These are the two that come to mind. However, every couple of months, what do I see? An Ubuntu screen. I rather suspect that the reason for this trend as well as most instances of “MovieOS” is that it’s cheaper — including the cost of paying the computer technician in the back the time to reformat a computer, assuming that they didn’t just ask the guys in back to lend them their laptop, or of course asking the art department to make up something that looks nice — than paying any licensing fees to MS, Apple, or anyone else. Or, they didn’t get a sweet enough product placement deal from MS or Apple or whatever computer manufacturer in the advertising department’s rolodex.

I’d say that Linux — be it Linux in general, Ubuntu, any other distro, or the fact that there is a wide choice out there, in this case I don’t care — seems to be making some headway. Here’s one of the examples where I’ll concede the point that if people think Linux, they think Ubuntu, and that that’s OK.

Oooooops, I was wrong … (so what else is new?)

In a previous post, “I may just have that reason to get rid of Ubuntu …” I stated that the thing that killed Ubuntu for me was the difference in how OO.o on Ubuntu 8.04 and Fedora 9 deal with the “notes” function in a document. The versions of OO.o in question were — according to distrowatch.com — 2.4.0 for Ubuntu 8.04 and 2.4.0 for Fedora 9. As of today’s date my F9 notebook has updated itself to 2.4.2, so to be fair I imagine that in the past year Hardy Heron has had some updates as well.

Today I stumble across this little gem from the OpenOffice.org website:

Improved Notes Feature in Writer

“In the past; notes in OpenOffice.org were just displayed as small yellow rectangles within the text. This was not very intuitive and user friendly. With version 3.0, OpenOffice.org got an advanced notes features which displays notes on the side of the document. This makes notes a lot easier to read. In addition, notes from different users are displayed in different colours together with the editing date and time.”

Ooops.

I went off on a holy rant, wondering why the heck Ubuntu has changed a few things more that it arguably needed to, when in fact … well, it apparently hadn’t: The annoying yellow dot was a function of OO.o to begin with. At that time. If anyone was changing things, it was Fedora backporting this function some time last fall, assuming that it wasn’t OO.o doing it, or adding a preview into the version that Fedora grabbed and included in F9 — in keeping with Fedora’s usual policy of not using custom patches not necessary to Fedora integration or backporting updates, instead opting for rapid changes, new releases, and submitting bug and improvement patches upstream instead.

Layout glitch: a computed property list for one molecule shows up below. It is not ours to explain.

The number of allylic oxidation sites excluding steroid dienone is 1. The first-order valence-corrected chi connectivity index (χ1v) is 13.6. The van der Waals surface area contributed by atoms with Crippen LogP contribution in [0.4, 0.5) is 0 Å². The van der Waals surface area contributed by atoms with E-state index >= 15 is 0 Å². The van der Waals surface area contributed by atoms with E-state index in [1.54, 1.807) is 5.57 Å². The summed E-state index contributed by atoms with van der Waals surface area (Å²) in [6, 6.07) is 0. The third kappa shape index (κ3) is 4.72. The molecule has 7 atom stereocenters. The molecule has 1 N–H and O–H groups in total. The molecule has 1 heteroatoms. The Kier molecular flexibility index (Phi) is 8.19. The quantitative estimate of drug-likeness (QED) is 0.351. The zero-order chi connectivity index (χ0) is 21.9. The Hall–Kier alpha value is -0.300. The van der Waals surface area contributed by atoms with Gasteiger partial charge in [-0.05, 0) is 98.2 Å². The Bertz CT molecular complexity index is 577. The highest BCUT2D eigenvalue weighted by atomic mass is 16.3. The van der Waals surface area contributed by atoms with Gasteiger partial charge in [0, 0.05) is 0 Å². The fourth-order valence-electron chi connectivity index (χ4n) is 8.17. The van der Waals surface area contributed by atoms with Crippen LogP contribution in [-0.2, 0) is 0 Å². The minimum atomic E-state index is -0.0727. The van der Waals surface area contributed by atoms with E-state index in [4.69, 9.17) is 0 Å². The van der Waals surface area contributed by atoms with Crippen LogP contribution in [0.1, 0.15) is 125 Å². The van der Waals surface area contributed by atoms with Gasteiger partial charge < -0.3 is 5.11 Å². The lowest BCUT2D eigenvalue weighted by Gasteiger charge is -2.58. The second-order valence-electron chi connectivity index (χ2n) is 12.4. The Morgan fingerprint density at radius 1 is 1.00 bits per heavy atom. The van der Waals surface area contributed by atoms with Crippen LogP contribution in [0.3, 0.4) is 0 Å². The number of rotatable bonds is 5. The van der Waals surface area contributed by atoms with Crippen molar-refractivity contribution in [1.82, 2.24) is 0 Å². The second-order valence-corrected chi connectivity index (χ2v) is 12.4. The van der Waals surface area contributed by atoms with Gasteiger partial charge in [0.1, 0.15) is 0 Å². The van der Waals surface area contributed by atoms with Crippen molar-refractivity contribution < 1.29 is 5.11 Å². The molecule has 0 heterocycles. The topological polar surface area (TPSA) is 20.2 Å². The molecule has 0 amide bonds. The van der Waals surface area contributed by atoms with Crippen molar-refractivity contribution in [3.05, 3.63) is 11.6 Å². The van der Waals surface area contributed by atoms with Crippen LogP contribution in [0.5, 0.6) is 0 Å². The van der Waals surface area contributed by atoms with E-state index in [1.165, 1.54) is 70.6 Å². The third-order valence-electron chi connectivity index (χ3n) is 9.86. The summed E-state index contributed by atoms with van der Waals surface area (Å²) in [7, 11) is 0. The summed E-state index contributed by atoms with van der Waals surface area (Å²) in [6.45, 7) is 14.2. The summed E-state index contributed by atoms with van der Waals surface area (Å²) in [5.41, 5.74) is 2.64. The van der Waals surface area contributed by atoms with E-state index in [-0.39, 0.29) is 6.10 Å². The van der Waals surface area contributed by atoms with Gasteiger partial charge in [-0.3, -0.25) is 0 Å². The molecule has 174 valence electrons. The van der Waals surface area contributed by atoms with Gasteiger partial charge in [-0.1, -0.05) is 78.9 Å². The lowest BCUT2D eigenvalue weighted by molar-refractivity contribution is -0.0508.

Which is perhaps not saying much since at release time, both distros were using 2.4.0; rather, it only raises the question of why things are different between two nominally identical pieces of software, and perhaps lifts blame away from Ubuntu.

Oh well, I still don’t like Ubuntu. 🙂

In the meantime … I wonder how this is explained given that both distros apparently had the same version of OO.o at release time. I wonder if the feature was backported in Fedora. Or if it was backported by OO.o and Fedora simply passed on the change. Or … ?

And in the meantime as well, I wonder about the notes function in previous versions of the 2.x series of OO.o acting in “the new way” at least back to 2006 — again in the same post, second to last paragraph:

“The appearance of the notes in the margin is not a recent occurrence in OO.o, at least in the 2.0 series: back in August 2006 under CentOS 4.4 — OK, this is still the Red Hat family — I received a document with the notes visible in the margin (being a work contract I declined the document and asked that they resend the proper version, please.) I was using the standard OO.o 2.whatever downloaded and installed directly from openoffice.org (since the CentOS 4 series originally came wih OO.o 1.5.something series; I’d been using the OO.o 2.0 series for close to a year at that point under Windows before I’d made the switch to linux.)”